While the Houston Astros and Philadelphia Phillies duke it out in the World Series, the remaining 28 MLB teams are focused on 2023. All eyes will be on a free-agent class headlined by superstars like Aaron Judge and Trea Turner.
But first, those players must make a decision on potential qualifying offers. This competitive balance measure allows teams with departing free agents to give them a qualifying offer worth the mean of MLB's highest-paid players. Should that free agent decline and sign elsewhere, his new team is subject to various penalties.
Let's take the case of the Chicago Cubs, who are rumored to be a potential landing spot for Turner.
Turner is all but guaranteed to at least receive this qualifying offer. It will give the Los Angeles Dodgers protection in the form of draft compensation should he sign elsewhere.
The Cubs have an obvious need at shortstop and many believe the franchise is expected to spend big this offseason, meaning Turner could end up in Wrigleyville. But, it will cost them.
Chicago fall into the middle bucket of this competitive tax threshold. They are not one of the six teams paying the luxury tax because of exorbitant payrolls, nor are they revenue-sharing recipients.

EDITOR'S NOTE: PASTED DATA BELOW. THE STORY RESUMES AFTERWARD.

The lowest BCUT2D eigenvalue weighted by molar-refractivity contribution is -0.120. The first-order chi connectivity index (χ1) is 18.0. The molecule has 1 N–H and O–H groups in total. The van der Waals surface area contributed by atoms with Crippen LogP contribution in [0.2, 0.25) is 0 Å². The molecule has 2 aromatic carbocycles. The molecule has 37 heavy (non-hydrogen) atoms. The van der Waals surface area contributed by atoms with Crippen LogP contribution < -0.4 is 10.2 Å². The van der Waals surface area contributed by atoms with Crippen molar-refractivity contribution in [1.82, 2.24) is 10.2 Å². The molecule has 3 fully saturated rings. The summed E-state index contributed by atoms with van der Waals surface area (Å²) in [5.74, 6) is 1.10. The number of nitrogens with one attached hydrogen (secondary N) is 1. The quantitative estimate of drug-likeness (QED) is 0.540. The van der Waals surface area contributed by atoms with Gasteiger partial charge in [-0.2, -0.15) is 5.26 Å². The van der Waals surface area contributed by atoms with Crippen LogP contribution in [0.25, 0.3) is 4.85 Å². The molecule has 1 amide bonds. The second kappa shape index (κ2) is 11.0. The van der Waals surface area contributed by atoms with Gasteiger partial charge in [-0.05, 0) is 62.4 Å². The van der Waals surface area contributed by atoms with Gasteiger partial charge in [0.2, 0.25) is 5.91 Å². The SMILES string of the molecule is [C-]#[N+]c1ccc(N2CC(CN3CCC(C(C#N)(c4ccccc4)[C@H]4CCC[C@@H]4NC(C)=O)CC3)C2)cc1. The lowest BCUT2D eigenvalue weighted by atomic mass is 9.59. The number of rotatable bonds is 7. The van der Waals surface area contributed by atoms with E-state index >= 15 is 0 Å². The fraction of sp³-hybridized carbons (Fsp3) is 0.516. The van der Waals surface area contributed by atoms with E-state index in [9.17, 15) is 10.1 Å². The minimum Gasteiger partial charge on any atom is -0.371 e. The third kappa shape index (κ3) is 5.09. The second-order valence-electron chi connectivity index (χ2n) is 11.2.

Because of this designation, Chicago will be forced to forfeit its second-highest draft pick in the 2023 draft and will see its international signing pool reduced by $500K.
A small price to pay for a player with a career .302/.355/.487 slash line and two All-Star appearances under his belt.
Adam Taylor McKillop is not a FanDuel employee. In addition to providing DFS gameplay advice, Adam Taylor also participates in DFS contests on FanDuel using his personal account, username atmckillop. While the strategies and player selections recommended in his articles are his personal views, he may deploy different strategies and player selections when entering contests with his personal account. The views expressed in their articles are the author's alone and do not necessarily reflect the views of FanDuel.